First published in The Clare People Newspaper on February 5, 2019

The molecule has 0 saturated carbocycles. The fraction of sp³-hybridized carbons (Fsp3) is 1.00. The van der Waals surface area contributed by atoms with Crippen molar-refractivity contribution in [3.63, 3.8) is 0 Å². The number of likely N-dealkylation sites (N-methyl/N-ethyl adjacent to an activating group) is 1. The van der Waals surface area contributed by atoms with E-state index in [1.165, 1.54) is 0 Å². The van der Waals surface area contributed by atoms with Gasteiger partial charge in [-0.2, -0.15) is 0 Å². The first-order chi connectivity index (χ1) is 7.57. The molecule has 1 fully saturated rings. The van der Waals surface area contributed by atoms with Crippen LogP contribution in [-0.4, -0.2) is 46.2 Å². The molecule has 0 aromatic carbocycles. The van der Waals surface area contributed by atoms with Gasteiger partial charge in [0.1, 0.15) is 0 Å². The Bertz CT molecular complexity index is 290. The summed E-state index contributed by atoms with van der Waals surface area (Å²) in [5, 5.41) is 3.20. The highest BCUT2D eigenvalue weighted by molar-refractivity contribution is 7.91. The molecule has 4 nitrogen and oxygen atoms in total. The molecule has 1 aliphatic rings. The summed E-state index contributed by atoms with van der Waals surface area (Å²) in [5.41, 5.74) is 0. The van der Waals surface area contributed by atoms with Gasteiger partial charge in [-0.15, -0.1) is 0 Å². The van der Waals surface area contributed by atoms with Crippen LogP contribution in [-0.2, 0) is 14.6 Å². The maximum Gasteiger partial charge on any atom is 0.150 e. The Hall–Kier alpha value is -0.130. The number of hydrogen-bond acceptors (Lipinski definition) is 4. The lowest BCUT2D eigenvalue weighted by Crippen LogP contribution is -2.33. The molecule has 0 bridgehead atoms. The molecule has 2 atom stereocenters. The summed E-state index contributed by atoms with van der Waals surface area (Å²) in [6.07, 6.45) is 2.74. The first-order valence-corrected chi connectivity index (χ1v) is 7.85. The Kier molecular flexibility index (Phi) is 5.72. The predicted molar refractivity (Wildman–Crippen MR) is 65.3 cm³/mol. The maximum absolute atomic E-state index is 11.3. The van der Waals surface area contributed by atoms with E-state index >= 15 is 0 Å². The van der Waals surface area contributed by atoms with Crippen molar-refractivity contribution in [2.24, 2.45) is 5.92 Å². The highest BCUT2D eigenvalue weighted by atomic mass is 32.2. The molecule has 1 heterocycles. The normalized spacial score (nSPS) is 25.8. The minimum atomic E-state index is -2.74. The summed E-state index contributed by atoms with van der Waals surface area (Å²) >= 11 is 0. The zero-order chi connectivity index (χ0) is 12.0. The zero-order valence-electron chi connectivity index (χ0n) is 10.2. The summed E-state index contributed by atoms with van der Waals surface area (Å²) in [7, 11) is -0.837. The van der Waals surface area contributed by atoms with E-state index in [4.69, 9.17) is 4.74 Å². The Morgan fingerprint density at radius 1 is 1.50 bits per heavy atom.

USUALLY when we have to live with the full impact of a political outcome, it is following a decision that we had the choice to directly vote on. The outcome may not have been what we had wished for, it was still a decision that people with the right to vote had an involvement with and a say in. The recent abortion referendum and the same-sex marriage vote come to mind. But a more recent decision is set to impact the younger generation in Ireland for many years to come. A generation of young people in Clare and across the Republic of Ireland will have to live with the full impact of Brexit, despite having never voted on its outcome. Some commentators argue that post-Brexit – whatever the outcome – Ireland will take on a more significant role in Europe as companies looking to expand are less likely to consider the UK for European headquarters. Those with this point of view have said that Ireland could benefit from Brexit in terms of trade and business. Despite this, the effects of the UK leaving the EU without a deal looks more and more likely as the deadline approaches, with others arguing that such an outcome would have serious consequences for the younger generation in Ireland, on both sides of the border. Ireland is unique in its exposure to Brexit and due to its direct trade partnership with its closest neighbour, younger people may face the dreaded prospect of limited employment opportunities as devastating cuts in exports and production levels become a harsh reality. Outside of the United Kingdom, the Republic of Ireland will be the most affected country by Britain’s proposed exit from the European Union. The younger generation in this country have already lived through a crippling recession, one that forced thousands of people in their 20s and 30s to emigrate in search of employment. Thankfully, we seem to be on the better side of this now and the trend of younger people coming home continues to rise. But with leading economists claiming that a no-deal Brexit could push Ireland into a recession within two years, the younger generation has every right to be concerned as the March 29 deadline for Britain’s scheduled departure from the EU looms. I recently overheard a conversation where one person was stating that the one good thing to come out of Brexit was that the younger generation are now more politically engaged. Possibly true, but that is hardly a sliver lining in a outcome that will directly impact younger people for the rest of their lives. While nobody knows the exact outcome of Brexit at this stage – not even those who claim they are in charge – the younger generation will certainly be impacted in some way. One thing is for sure – the outcome is set to divide Britain. Ironically, welfare cuts and austerity measures are to blame for reasoning behind many vital swing voters deciding to vote to back Brexit, many who are young people whose lives will be negatively affected when Britain leaves the EU. The referendum itself was a narrow win and those who voted to stay in the European Union [48.1 per cent] face an uncertain future. Closer to home, a majority of 56 per cent of voters in Northern Ireland wanted to stay in the EU, close to half a million people. There is no surprise that a significant number of these voters were in constituencies along the Republic of Ireland and Northern Ireland “border”, including Foyle, West Tyrone, South Tyrone, Derry, Newry and Armagh. Towns such as Newry are geographical closer to Dublin than the likes of Ennis, Shannon and all of County Clare but the prospect of a hard border Brexit will make them seem a million miles away. Major work has been done in this region to attract large-scale employers and to support local businesses in a bid to not only attract people to the county but to try and keep our younger people here. While the draw towards Dublin – in terms of jobs prospects continues to grow – major employment sectors in the this region such as agri-food and the beef and the dairy sector face a Brexit impact on exports and production. With this in mind, the younger generation have every right to be concerned that positive strides in this region will take a major hit when Brexit impacts on our shores.